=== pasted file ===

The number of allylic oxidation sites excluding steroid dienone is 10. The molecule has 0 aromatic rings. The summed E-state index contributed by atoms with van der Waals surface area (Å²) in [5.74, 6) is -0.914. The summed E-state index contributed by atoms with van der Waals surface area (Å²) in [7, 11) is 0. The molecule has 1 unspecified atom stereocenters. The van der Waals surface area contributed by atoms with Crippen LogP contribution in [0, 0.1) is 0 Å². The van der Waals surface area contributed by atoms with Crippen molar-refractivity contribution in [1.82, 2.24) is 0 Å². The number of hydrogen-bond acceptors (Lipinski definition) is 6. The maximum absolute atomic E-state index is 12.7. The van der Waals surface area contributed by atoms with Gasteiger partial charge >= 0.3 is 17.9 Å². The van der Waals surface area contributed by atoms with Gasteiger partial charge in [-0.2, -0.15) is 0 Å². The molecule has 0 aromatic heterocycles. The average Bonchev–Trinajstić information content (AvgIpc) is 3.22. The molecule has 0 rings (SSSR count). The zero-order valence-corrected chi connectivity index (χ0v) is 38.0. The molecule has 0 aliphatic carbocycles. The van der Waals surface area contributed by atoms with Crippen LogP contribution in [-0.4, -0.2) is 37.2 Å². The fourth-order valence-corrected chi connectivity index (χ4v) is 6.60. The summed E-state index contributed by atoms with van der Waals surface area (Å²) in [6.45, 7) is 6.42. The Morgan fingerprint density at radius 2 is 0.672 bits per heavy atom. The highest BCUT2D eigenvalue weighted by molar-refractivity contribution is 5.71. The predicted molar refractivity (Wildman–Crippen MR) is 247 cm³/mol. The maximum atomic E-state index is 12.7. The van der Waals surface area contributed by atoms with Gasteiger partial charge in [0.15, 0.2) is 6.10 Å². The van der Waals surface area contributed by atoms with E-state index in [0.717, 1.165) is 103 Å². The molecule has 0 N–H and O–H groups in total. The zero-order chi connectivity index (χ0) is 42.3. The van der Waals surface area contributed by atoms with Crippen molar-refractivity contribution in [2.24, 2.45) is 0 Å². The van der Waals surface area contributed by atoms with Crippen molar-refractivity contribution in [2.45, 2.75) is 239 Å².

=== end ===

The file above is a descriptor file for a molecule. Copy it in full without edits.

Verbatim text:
The number of allylic oxidation sites excluding steroid dienone is 10. The molecule has 0 aromatic rings. The summed E-state index contributed by atoms with van der Waals surface area (Å²) in [5.74, 6) is -0.914. The summed E-state index contributed by atoms with van der Waals surface area (Å²) in [7, 11) is 0. The molecule has 1 unspecified atom stereocenters. The van der Waals surface area contributed by atoms with Crippen LogP contribution in [0, 0.1) is 0 Å². The van der Waals surface area contributed by atoms with Crippen molar-refractivity contribution in [1.82, 2.24) is 0 Å². The number of hydrogen-bond acceptors (Lipinski definition) is 6. The maximum absolute atomic E-state index is 12.7. The van der Waals surface area contributed by atoms with Gasteiger partial charge >= 0.3 is 17.9 Å². The van der Waals surface area contributed by atoms with Gasteiger partial charge in [-0.2, -0.15) is 0 Å². The molecule has 0 aromatic heterocycles. The average Bonchev–Trinajstić information content (AvgIpc) is 3.22. The molecule has 0 rings (SSSR count). The zero-order valence-corrected chi connectivity index (χ0v) is 38.0. The molecule has 0 aliphatic carbocycles. The van der Waals surface area contributed by atoms with Crippen LogP contribution in [-0.4, -0.2) is 37.2 Å². The fourth-order valence-corrected chi connectivity index (χ4v) is 6.60. The summed E-state index contributed by atoms with van der Waals surface area (Å²) in [6.45, 7) is 6.42. The Morgan fingerprint density at radius 2 is 0.672 bits per heavy atom. The highest BCUT2D eigenvalue weighted by molar-refractivity contribution is 5.71. The predicted molar refractivity (Wildman–Crippen MR) is 247 cm³/mol. The maximum atomic E-state index is 12.7. The van der Waals surface area contributed by atoms with Gasteiger partial charge in [0.15, 0.2) is 6.10 Å². The van der Waals surface area contributed by atoms with E-state index in [0.717, 1.165) is 103 Å². The molecule has 0 N–H and O–H groups in total. The zero-order chi connectivity index (χ0) is 42.3. The van der Waals surface area contributed by atoms with Crippen molar-refractivity contribution in [2.24, 2.45) is 0 Å². The van der Waals surface area contributed by atoms with Crippen molar-refractivity contribution in [2.45, 2.75) is 239 Å².